The Life and Times of Call the Midwife: The Official Companion to Series One and Two by Heidi Thomas

A quick rundown… A beautiful book about the series from its first draft to the final show.

Strengths: Beautiful photographs and interesting history.

Weaknesses: I haven’t seen Series Two, but I couldn’t spot any spoilers.

Why I read it: Christmas present

Pages: 288

Published: 2012

Publisher: Collins

Rating: 9 out of 10


For some strange reason, I always like reading books about television programmes in January. Is it because there’s nothing to actually watch on TV then? A plan to reminisce over previous series? Getting ready for the new season? Who knows? This year I went off my usual Top Gear track and received the companion book to one of the most delightful series of the series, Call the Midwife. (Due to all the ad breaks, I simply couldn’t stomach Downton Abbey when it was on).


Call the Midwife is a deceptively simple series – that of a group of midwives in 1950s London – that touches the heart with its stories of life, love and friendship against a backdrop that our parents and grandparents still remember. It’s not completely rose tinted, for the series is set in a poorer part of the East End (Poplar), but there’s more good parts than sad. The series came from a real life memoir by Jennifer Worth (you can read my review here) and there is a detailed diary where the writer and author of this book, Heidi Thomas, meets with Jennifer during the development of the series. (Jennifer – or Jenny Lee in the series – initially thought of casting Miranda Hart as Chummy, which was a fantastic move!)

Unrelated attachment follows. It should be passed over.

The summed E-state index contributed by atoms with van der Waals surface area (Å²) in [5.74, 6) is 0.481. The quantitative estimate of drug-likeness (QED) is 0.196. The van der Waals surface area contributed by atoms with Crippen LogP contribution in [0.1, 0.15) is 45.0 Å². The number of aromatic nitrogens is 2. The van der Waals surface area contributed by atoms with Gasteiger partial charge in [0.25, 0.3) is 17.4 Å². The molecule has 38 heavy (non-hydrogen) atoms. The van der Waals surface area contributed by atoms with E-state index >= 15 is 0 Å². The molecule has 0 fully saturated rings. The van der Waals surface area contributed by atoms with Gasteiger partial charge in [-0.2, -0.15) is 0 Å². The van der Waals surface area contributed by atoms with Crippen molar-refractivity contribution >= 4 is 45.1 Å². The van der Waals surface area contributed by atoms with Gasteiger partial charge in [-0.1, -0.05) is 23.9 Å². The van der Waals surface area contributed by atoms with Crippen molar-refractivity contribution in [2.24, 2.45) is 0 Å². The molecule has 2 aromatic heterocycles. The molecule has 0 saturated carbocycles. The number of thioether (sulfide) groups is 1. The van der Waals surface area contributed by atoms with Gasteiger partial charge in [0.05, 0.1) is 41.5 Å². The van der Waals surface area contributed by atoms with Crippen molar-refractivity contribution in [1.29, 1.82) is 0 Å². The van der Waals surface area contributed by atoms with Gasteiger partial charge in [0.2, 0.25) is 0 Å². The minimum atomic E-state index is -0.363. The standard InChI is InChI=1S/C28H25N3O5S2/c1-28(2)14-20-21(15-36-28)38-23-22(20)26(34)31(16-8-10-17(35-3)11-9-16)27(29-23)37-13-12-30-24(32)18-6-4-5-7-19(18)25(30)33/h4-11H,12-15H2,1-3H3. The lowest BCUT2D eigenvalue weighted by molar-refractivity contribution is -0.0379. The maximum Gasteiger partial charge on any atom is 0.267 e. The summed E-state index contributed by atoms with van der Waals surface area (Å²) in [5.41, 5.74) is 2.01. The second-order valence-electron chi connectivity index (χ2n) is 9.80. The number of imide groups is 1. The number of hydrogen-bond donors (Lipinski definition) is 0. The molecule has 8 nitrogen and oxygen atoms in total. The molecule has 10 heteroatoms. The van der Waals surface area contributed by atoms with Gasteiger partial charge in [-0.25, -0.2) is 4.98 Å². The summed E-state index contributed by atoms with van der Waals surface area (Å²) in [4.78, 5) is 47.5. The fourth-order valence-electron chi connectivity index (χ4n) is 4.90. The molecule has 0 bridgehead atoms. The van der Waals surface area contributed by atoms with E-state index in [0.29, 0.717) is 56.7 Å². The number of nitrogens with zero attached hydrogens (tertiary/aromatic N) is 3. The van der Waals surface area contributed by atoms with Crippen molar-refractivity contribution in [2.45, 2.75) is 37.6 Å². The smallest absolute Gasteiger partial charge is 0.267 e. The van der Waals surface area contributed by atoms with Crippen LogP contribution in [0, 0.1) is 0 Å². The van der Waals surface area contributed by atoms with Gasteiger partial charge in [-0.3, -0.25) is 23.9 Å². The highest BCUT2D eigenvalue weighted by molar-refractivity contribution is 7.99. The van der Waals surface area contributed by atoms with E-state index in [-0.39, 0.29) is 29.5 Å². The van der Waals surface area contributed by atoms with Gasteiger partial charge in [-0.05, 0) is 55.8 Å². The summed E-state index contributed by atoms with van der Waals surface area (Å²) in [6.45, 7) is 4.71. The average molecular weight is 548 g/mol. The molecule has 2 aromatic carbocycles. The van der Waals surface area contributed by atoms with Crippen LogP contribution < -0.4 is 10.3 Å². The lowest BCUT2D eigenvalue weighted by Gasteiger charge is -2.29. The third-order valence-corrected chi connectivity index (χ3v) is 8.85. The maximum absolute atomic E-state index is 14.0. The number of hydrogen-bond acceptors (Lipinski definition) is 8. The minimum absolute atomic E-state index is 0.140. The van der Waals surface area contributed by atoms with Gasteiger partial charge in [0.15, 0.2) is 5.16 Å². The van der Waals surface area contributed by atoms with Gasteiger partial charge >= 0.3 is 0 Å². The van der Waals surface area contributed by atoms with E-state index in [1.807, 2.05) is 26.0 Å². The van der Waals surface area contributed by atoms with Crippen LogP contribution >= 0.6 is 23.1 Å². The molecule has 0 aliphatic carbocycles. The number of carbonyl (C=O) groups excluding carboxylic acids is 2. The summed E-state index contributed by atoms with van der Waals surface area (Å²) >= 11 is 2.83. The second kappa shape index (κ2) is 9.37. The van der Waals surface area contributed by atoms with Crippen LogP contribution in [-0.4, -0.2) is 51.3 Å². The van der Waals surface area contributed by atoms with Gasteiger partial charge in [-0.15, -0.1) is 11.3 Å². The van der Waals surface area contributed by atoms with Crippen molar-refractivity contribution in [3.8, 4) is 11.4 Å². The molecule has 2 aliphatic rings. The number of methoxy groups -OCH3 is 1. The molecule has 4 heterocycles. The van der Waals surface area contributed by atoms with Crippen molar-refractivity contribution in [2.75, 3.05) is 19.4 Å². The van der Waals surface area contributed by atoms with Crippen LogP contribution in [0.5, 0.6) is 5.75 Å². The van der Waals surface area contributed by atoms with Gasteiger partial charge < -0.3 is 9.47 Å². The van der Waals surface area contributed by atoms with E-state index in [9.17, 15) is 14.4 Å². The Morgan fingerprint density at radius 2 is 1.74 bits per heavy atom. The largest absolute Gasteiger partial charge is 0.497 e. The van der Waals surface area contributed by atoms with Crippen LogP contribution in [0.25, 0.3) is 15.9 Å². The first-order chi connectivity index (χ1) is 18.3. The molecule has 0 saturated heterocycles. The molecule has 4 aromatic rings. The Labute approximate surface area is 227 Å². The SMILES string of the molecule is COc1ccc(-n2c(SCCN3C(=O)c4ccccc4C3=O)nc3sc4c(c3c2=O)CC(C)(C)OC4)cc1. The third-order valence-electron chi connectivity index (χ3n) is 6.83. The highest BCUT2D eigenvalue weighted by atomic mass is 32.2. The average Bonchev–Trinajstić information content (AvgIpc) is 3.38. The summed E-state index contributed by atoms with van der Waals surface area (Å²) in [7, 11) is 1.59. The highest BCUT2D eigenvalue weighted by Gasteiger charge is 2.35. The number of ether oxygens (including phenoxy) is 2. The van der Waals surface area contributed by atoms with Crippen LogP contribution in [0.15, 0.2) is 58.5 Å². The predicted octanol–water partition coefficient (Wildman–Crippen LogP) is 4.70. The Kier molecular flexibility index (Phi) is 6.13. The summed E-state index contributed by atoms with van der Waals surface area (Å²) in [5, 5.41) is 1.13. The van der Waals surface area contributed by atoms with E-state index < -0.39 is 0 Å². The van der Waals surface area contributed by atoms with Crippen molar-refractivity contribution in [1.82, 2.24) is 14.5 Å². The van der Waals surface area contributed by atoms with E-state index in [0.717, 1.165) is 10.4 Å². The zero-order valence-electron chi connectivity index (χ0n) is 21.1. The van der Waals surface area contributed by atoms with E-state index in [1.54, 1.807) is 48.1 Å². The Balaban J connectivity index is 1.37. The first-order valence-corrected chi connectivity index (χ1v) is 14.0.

You’ll learn all this and more as the book takes you through the first idea for a TV series to the green light for the second series. It’s a fascinating insight into the TV world behind the screen, where things seem to move dreadfully slowly. There are also interviews with both the characters and the cast, as to be expected. But this book goes into much more than the series and is quite an interesting read on life in the 1950s. Many topics are covered, including the inception of the National Health Service (not as boring as it sounds!), food, fashion, medicine, religion and what life was like in Poplar. I literally could not put it down!


The hardcover was also incredibly pretty under the dustcover – it’s cream with the insignia of a nursing college. Well done to all who worked on this book – it’s both a written and visual feast.

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